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Male African Lions in Human Care Hit Puberty Earlier Than in the Wild

Nutrition May Be Behind the Difference
  • A male African lion laying on the ground with greenery in the background
    A male African lion named Luke at the Smithsonian's National Zoo in 2011.
  • A male African lion with a thick mane and large paws rests on a grassy platform at the Smithsonian's National Zoo
    A male African lion at the Smithsonian's National Zoo.
  • A male African lion with a thick mane stands at the Smithsonian's National Zoo
    A male lion at the Smithsonian's National Zoo.

Lion cubs grow up fast, and even faster in zoos. In a long-term study, scientists at the Smithsonian Conservation Biology Institute (SCBI) found male African lions living in human care hit puberty a full year earlier than their counterparts in the wild. The results were published today, July 3, in PLOS ONE. As the population of lions in the wild continues to shrink due to habitat loss, conflict with humans and disease, knowing exactly when male lions reach puberty and are capable of breeding is important for conserving the species.

“There is so little known about lion reproductive physiology, especially the males, so this study provides exciting new evidence on how wild and captive lions differ and how nutrition and other factors may affect them,” said Budhan Pukazhenthi, coauthor of the paper and biologist at SCBI.  

Researchers studied 21 male lions from 17 zoos and monitored their fecal and urinary testosterone metabolites along with their body weights. In the wild, male lions start experiencing a rise in testosterone at approximately 2 years old, which signals that the male is becoming sexually mature and it is time for him to leave the pride and search for mates. Male zoo lions start producing the hormone around 1 year old, a full year before wild males. Researchers confirmed that the males had reached puberty by looking for sperm in the urine, which was also present starting around 1 year old. Despite reaching puberty earlier, many zoo-born male lions live with the pride they were born into until they are approximately 3 years old. The research shows that zoos should consider separating male lions from their birth prides at an earlier age and pair them with unrelated females to establish their own prides.

“This research could have a significant impact on how lions are managed in human care,” said Craig Saffoe, coauthor of the paper and curator of Great Cats at the Smithsonian’s National Zoo. “Having this level of insight into the onset of puberty may enable husbandry managers to more effectively decide on the appropriate timing of introducing animals. This could lead to lions breeding at an earlier age and increasing the number of potentially successful breeding opportunities for individual animals—especially females.”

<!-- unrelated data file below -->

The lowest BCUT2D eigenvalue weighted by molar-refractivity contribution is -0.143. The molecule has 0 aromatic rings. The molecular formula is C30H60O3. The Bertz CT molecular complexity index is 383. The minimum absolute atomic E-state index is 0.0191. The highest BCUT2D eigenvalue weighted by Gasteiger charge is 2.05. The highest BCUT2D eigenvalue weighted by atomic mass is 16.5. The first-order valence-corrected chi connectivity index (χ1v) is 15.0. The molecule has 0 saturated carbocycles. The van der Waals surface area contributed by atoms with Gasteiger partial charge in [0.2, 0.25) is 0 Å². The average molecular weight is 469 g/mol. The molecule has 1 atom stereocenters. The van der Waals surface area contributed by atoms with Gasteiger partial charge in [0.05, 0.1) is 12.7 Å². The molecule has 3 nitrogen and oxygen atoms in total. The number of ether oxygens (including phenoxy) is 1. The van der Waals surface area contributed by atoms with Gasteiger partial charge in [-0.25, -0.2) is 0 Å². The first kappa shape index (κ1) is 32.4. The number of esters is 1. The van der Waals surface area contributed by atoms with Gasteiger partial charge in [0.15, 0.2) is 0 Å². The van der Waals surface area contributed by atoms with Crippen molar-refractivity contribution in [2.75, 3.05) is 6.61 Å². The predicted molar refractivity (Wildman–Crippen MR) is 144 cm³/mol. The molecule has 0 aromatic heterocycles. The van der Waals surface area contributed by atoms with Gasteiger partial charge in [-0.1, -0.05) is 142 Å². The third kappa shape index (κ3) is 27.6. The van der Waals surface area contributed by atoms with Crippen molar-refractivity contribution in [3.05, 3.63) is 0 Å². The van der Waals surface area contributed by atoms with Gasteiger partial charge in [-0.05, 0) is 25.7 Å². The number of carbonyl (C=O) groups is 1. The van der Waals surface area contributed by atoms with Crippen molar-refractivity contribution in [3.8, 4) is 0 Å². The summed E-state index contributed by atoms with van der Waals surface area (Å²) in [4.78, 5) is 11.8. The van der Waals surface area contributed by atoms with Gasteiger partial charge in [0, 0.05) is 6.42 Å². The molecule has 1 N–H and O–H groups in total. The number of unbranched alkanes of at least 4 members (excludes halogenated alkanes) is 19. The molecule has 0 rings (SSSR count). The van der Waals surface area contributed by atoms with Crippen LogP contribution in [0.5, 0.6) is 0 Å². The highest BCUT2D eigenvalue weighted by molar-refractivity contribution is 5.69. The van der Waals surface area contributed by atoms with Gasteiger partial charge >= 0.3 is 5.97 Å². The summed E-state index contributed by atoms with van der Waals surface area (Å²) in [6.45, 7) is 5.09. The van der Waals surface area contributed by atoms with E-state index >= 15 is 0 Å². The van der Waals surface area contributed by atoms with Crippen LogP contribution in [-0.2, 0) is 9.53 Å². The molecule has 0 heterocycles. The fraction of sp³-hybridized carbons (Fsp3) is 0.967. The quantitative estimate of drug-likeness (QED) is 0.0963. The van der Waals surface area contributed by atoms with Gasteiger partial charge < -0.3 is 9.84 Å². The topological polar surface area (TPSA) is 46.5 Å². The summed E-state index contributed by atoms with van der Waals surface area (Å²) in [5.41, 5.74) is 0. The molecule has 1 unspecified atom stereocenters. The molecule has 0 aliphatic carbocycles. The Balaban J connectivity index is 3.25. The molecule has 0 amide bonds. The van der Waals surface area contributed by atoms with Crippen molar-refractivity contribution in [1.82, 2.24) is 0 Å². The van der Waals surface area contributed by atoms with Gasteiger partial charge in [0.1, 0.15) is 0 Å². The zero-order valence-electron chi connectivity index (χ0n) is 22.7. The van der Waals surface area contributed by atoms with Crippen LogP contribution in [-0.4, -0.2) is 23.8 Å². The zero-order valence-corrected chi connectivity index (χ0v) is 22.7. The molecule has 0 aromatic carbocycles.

The authors speculate that one reason why male lions living in zoos are hitting puberty earlier is because they are growing and gaining weight faster. Wild cubs often go through long periods without food, especially after they are weaned and must transition to eating meat. However, young males are still dependent on the adults in the pride to hunt and bring them food. Those long periods without food can slow the pace they grow and is one of the most perilous times for a cub. By contrast, lion cubs born in zoos have a constant supply of nutritious food and are not dependent on their parents to hunt for it. They gain on average 7.3 kilos per month until they are 2 years old, whereas wild cubs in Kruger National Park in South Africa gain only about 3.9 kilos per month until they are about 2 years old.

There are about 20,000 lions living in Africa and their numbers have declined by 30% in the past decade. Their habitats are increasingly fragmented and isolated, putting the species at risk of becoming inbred in the wild and susceptible to disease. There are 750 lions living in zoos around the world and breeding those lions to create a genetically healthy population in human care is increasingly important for the survival of the species as a whole.

 “This information will help the African Lion Species Survival Plan build a healthy population of lions living in zoos so the species will never go extinct,” said Janine Brown, coauthor of the paper and endocrinologist at SCBI.

Additional authors on the paper include Sarah Putman at the Smithsonian Conservation Biology Institute and Ashley Franklin at the Association of Zoos and Aquariums.

The Smithsonian Conservation Biology Institute plays a leading role in the Smithsonian’s global efforts to save wildlife species from extinction and train future generations of conservationists. SCBI spearheads research programs at its headquarters in Front Royal, Virginia, the Smithsonian’s National Zoo in Washington, D.C., and at field research stations and training sites worldwide. SCBI scientists tackle some of today’s most complex conservation challenges by applying and sharing what they learn about animal behavior and reproduction, ecology, genetics, migration and conservation sustainability.